>   connection, thus the settings only need to be remembered or checked
>   for a single application protocol.

> However, I agree with your conclusion: if the TLS server manages the
> settings-state, it can easily invalidate resumption across a settings
> change.
> Ultimately, I think I'm saying something obvious: if the TLS server
> represents multiple backends without distinction, it can't represent a
> property that those backends do not share.  This is true of ALPN, and would
> be true of ALPS too.  This is fine; the ALPS just has to represent the
> intersection of backend capabilities.  All currently defined HTTP/2
> Settings appear to support intersection in a reasonable way, although I'm
> not sure this is guaranteed in general.  However, SETTINGS at 0.5-RTT would
> not have this problem; heterogeneous backends could each report their own

I don't think this follows. ALPS and half-RTT data happen at the same
round-trip. If the frontend is able to forward half-RTT data, it has
clearly decided on which backend to use by the time it's assembling the
ServerHello flight. It can as easily pick a backend-specific ALPS value as
it can pick backend-specific half-RTT data.

Beyond that, it's a question of what exactly your frontend/backend split
looks like. I gather you're worried about a deployment scenario where your
frontend is a TLS terminator, which has a boring pipe to the HTTP backend,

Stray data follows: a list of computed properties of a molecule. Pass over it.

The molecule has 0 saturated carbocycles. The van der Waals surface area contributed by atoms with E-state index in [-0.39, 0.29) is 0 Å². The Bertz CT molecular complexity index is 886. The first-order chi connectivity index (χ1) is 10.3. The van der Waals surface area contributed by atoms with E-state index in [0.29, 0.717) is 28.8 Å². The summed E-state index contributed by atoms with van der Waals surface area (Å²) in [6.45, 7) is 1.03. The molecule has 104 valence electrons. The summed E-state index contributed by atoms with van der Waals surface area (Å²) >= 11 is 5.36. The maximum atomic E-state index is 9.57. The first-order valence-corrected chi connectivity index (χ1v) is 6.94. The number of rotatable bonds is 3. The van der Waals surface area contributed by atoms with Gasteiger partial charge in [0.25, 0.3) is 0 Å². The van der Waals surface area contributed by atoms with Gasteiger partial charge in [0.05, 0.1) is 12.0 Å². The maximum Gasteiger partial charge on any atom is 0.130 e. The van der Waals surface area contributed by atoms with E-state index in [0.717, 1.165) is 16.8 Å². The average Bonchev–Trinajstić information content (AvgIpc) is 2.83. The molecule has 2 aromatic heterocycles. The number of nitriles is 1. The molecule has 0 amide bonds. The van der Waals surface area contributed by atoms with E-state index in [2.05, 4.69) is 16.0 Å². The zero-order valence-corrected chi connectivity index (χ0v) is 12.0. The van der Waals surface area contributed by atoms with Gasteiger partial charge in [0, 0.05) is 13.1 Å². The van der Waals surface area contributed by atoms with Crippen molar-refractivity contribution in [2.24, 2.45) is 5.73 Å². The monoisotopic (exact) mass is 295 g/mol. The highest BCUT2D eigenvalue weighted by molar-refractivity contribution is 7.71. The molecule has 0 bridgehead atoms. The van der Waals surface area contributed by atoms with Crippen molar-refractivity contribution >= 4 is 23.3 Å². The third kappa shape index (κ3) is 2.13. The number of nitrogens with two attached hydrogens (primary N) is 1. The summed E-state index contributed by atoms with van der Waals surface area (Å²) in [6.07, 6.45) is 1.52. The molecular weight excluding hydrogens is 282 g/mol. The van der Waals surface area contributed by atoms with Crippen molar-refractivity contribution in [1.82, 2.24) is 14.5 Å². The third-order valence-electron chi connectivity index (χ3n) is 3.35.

without any out-of-band signaling. (As opposed to having an HTTP frontend.)
In that case, the argument is that, since half-RTT data is just bytes, that
can be transparently forwarded over the pipe, whereas an ALPS signal
wouldn't. Is that right?

It's unlikely half-RTT data would work for that scenario. The frontend most
likely waits for the handshake to actually finish, before enabling the
pipe. Indeed, the security properties of the half-RTT point are kind of
subtle (particularly with client certs). Forwarding data then without
appropriate signaling is dangerous.

Such a frontend/backend split would also likely be unable to manage the
recommendations in RFC8470, the remembered settings vs. 0-RTT interactions,
the guarantee of half-RTT data being sent early enough, or the delimiting
information necessary to make a half-RTT settings work. For that matter, it
already needs some out-of-band signaling to communicate the ALPN protocol.

ALPS probably even helps this kind of deployment, by at least making it
possible to statically configure the settings. Static configuration risks
the footguns you mention below, but when all you've got is a boring pipe,
there aren't many options.

This is not an unreasonable design choice given the other constraints
> you've mentioned, but it is a limitation, and potentially a footgun (e.g.
> if someone forgets to revert the ALPS config change before rolling back the
> HTTP server config change).

Again, this depends on where your frontend/backend split is, and what is
the communication between them. Note also that this hypothetical deployment
model already has a similar footgun around ALPN.